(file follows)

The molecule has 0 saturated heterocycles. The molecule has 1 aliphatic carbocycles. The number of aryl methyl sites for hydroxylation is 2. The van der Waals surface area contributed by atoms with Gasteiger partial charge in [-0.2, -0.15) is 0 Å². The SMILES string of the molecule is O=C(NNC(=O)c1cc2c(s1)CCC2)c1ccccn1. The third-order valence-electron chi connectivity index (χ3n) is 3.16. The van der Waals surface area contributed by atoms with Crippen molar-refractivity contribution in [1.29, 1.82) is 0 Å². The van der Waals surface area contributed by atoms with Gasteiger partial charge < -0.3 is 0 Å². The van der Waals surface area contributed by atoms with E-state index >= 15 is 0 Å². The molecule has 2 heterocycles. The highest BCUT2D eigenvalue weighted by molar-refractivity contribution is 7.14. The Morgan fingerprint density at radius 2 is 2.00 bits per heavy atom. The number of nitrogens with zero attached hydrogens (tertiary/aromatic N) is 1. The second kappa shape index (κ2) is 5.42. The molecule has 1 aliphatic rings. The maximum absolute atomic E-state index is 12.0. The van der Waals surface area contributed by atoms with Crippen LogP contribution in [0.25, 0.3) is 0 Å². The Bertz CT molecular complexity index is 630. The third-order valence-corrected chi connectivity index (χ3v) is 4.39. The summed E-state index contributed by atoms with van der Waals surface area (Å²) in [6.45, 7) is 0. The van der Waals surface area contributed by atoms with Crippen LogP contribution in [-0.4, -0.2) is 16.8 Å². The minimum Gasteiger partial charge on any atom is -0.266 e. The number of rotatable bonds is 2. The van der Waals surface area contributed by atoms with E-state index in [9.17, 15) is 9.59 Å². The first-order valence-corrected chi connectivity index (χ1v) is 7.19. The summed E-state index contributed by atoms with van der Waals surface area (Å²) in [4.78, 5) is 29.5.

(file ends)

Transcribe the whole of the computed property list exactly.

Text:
The molecule has 0 saturated heterocycles. The molecule has 1 aliphatic carbocycles. The number of aryl methyl sites for hydroxylation is 2. The van der Waals surface area contributed by atoms with Gasteiger partial charge in [-0.2, -0.15) is 0 Å². The SMILES string of the molecule is O=C(NNC(=O)c1cc2c(s1)CCC2)c1ccccn1. The third-order valence-electron chi connectivity index (χ3n) is 3.16. The van der Waals surface area contributed by atoms with Crippen molar-refractivity contribution in [1.29, 1.82) is 0 Å². The van der Waals surface area contributed by atoms with Gasteiger partial charge < -0.3 is 0 Å². The van der Waals surface area contributed by atoms with E-state index >= 15 is 0 Å². The molecule has 2 heterocycles. The highest BCUT2D eigenvalue weighted by molar-refractivity contribution is 7.14. The Morgan fingerprint density at radius 2 is 2.00 bits per heavy atom. The number of nitrogens with zero attached hydrogens (tertiary/aromatic N) is 1. The second kappa shape index (κ2) is 5.42. The molecule has 1 aliphatic rings. The maximum absolute atomic E-state index is 12.0. The van der Waals surface area contributed by atoms with Crippen LogP contribution in [0.25, 0.3) is 0 Å². The Bertz CT molecular complexity index is 630. The third-order valence-corrected chi connectivity index (χ3v) is 4.39. The summed E-state index contributed by atoms with van der Waals surface area (Å²) in [6.45, 7) is 0. The van der Waals surface area contributed by atoms with Crippen LogP contribution in [-0.4, -0.2) is 16.8 Å². The minimum Gasteiger partial charge on any atom is -0.266 e. The number of rotatable bonds is 2. The van der Waals surface area contributed by atoms with E-state index in [9.17, 15) is 9.59 Å². The first-order valence-corrected chi connectivity index (χ1v) is 7.19. The summed E-state index contributed by atoms with van der Waals surface area (Å²) in [4.78, 5) is 29.5.